Affirmation, beauty, Birds, Creation, Creator, Faithful Living, Forest, God, Hope, joy, Light, Nature, Praise, Silence, sunrise, Trees, Uncategorized, wilderness, wisdom

Litany of Praise at Dawn

Yesterday I was awakened at dawn by an oriole’s soft, sweet whistle. He’s been haunting the hummingbird feeder, and seemed to be quietly reminding me it was time for breakfast (we pull feeders in at night to outsmart greedy raccoons).

With hot coffee in hand, I stood with the trees to watch the sun arrive, lighting up the treetops, then soon angling down to swathe the forest floor. With a penchant for keeping my nose in a book far too late at night, I rarely catch the sunrise anymore. But, yesterday, it caught me…in wonder and hope.

How rare it is to greet the day with God’s creation, and for the confirmation that, for today at least, life goes on.

I was treated to a feast of birds at every point of the compass- the oriole and the hummingbird, the pileated and red-bellied woodpeckers, those ancient cousins. A pair of indigo buntings timidly nipping a few sunflower seeds, and a scrum of blue jays laughing and nattering in the maple.

In the lane, a doe limped across my way, hindered by a broken ankle. I tenderly told her to take her time, because time would heal the pain. Not long after, the turkeys started gobbling… why the word for bolting down food is used to describe a turkey call I will never know.

The point is that dawn reveals the vitality and fecundity of the world, particularly when you are in a place that is undisturbed by the human awakening of car, horn, bus and garbage truck.  Why would God make such beauty, with its threads of genetic similarity woven into complex cloaks of myriad colors and distinctive sounds?

Why wasn’t one bird, or even three enough?  How did God know when to quit creating?

I guess I liken it to the simplest delight we get when we see something we think is beautiful. It catches our eye, pauses our hurry, and interrupts our breath.  Perhaps God created beauty to arrest our souls that we might, even for a moment, think and thank the creator, to marvel in this glory, which is his glory.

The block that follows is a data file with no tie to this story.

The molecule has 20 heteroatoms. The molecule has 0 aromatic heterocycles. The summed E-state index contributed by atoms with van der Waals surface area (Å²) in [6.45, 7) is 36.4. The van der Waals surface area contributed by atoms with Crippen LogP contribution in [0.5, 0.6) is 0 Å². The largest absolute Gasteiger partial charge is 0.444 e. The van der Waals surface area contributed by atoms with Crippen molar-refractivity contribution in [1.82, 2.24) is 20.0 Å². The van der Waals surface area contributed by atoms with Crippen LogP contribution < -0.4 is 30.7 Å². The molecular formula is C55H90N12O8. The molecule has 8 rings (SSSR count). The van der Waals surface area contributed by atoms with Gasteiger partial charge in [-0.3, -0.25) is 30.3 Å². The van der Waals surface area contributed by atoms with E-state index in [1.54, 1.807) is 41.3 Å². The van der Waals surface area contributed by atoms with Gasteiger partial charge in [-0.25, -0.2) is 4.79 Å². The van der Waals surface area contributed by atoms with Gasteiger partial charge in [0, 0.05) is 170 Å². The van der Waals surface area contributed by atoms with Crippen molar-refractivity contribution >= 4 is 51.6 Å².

Glory comes in many forms, but the best is in a litany

of praise that rolls off our tongues. 

May your days be filled to overflowing with eyes to see, and ears to hear.

 

~J.A.P. Walton

Adventure Tourism, Birds, Creation, Creator, Faithful Living, God, Nature, Praise, Risk Taking, Uncategorized, wisdom, worry

My Favorite Lesson

I am watching the birds at Trout Creek today, the outdoors swathed in snow mantle, the wind chill temps blisteringly cold.  After our month-long absence, we found the birds waiting in the wings of the Norway spruce for “their” feeder to be refilled, and the water bath topped off.

It was blizzarding out, lacy snow swirling in a blinding, biting wind.

The intrepid titmouse was at the feeder immediately, running laps from there to the gutter to hammer open his seeds, and find a crack to hide them. The red-bellied woodpecker was not far behind, carelessly scattering seed for which the ground-hugging juncos were thankful. All afternoon they came, the hapless chickadees, bold cardinals, upside down nuthatches, purple and house finches, and downy woodpeckers. This morning, a finch parked itself on the feeder as I worked at my desk through a month’s worth of mail. Though birds’ feet can withstand the cold quite well, it was a happy sight to watch the finch balance on one foot with the other tucked up into her fluffed up feathers. Every so often, she switched feet.

While strolling through the ruins of the Roman Forum earlier this month, I sat for a time to rest and imagine the people who once lived in that grand, impressive place. In the Temple of the Virgins, statues of twelve virtuous ladies line the walk, but only one still has her stone head. On the headless statue in front of me, a small sparrow-sized bird landed, and began to drink out of the water bowled in the lady’s neck.  Next, this bird, a red-breasted flycatcher common to southern Europe, jumped into that pooled water for a bath. I doubt the sculptor could have imagined his beautiful work serving as a bird bath!

Also in Rome, while watching the filthy Tiber River flow by, I observed a pigeon-a fat one at that- limping along on stumped legs; the bird had no feet.  Still, it had adapted quite marvelously, and didn’t even seem to know or care that it was footless.

Jesus taught that

God cares for even the lowliest of sparrows, and that we should never worry about our lives, because He loves us even more.

It is why I like to watch the birds, knowing that while they neither reap nor sow, they are still known by their Creator. While we are busy flitting from thing to thing, worrying the bones of life like a determined dog, God sees us. Knows us. Knows our needs better than we do. Cares for us. Loves us. Provides for us. Hears us.

The birds teach me that. It’s my favorite subject in the school of nature.